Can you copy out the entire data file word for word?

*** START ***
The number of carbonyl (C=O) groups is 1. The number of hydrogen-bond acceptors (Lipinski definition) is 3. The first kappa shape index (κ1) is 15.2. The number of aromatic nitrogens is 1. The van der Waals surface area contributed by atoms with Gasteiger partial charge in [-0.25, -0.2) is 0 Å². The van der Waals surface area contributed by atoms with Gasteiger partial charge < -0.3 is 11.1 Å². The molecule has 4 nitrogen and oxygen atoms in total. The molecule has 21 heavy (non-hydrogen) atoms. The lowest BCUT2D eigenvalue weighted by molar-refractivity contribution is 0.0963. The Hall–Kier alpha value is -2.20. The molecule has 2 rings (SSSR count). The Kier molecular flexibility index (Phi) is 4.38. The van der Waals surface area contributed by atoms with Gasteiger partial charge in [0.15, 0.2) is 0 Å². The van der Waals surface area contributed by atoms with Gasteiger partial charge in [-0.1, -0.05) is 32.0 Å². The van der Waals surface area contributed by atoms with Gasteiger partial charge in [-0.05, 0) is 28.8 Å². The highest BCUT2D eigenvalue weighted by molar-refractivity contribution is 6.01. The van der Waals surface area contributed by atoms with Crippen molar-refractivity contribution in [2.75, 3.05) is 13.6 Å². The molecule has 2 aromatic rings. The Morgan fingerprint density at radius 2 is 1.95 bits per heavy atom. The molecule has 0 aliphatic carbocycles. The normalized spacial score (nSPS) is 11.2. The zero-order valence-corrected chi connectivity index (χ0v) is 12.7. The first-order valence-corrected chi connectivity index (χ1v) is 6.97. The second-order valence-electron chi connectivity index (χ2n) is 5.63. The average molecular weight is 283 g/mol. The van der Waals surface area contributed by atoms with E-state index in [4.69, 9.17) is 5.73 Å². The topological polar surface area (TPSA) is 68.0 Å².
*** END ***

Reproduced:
The number of carbonyl (C=O) groups is 1. The number of hydrogen-bond acceptors (Lipinski definition) is 3. The first kappa shape index (κ1) is 15.2. The number of aromatic nitrogens is 1. The van der Waals surface area contributed by atoms with Gasteiger partial charge in [-0.25, -0.2) is 0 Å². The van der Waals surface area contributed by atoms with Gasteiger partial charge < -0.3 is 11.1 Å². The molecule has 4 nitrogen and oxygen atoms in total. The molecule has 21 heavy (non-hydrogen) atoms. The lowest BCUT2D eigenvalue weighted by molar-refractivity contribution is 0.0963. The Hall–Kier alpha value is -2.20. The molecule has 2 rings (SSSR count). The Kier molecular flexibility index (Phi) is 4.38. The van der Waals surface area contributed by atoms with Gasteiger partial charge in [0.15, 0.2) is 0 Å². The van der Waals surface area contributed by atoms with Gasteiger partial charge in [-0.1, -0.05) is 32.0 Å². The van der Waals surface area contributed by atoms with Gasteiger partial charge in [-0.05, 0) is 28.8 Å². The highest BCUT2D eigenvalue weighted by molar-refractivity contribution is 6.01. The van der Waals surface area contributed by atoms with Crippen molar-refractivity contribution in [2.75, 3.05) is 13.6 Å². The molecule has 2 aromatic rings. The Morgan fingerprint density at radius 2 is 1.95 bits per heavy atom. The molecule has 0 aliphatic carbocycles. The normalized spacial score (nSPS) is 11.2. The zero-order valence-corrected chi connectivity index (χ0v) is 12.7. The first-order valence-corrected chi connectivity index (χ1v) is 6.97. The second-order valence-electron chi connectivity index (χ2n) is 5.63. The average molecular weight is 283 g/mol. The van der Waals surface area contributed by atoms with E-state index in [4.69, 9.17) is 5.73 Å². The topological polar surface area (TPSA) is 68.0 Å².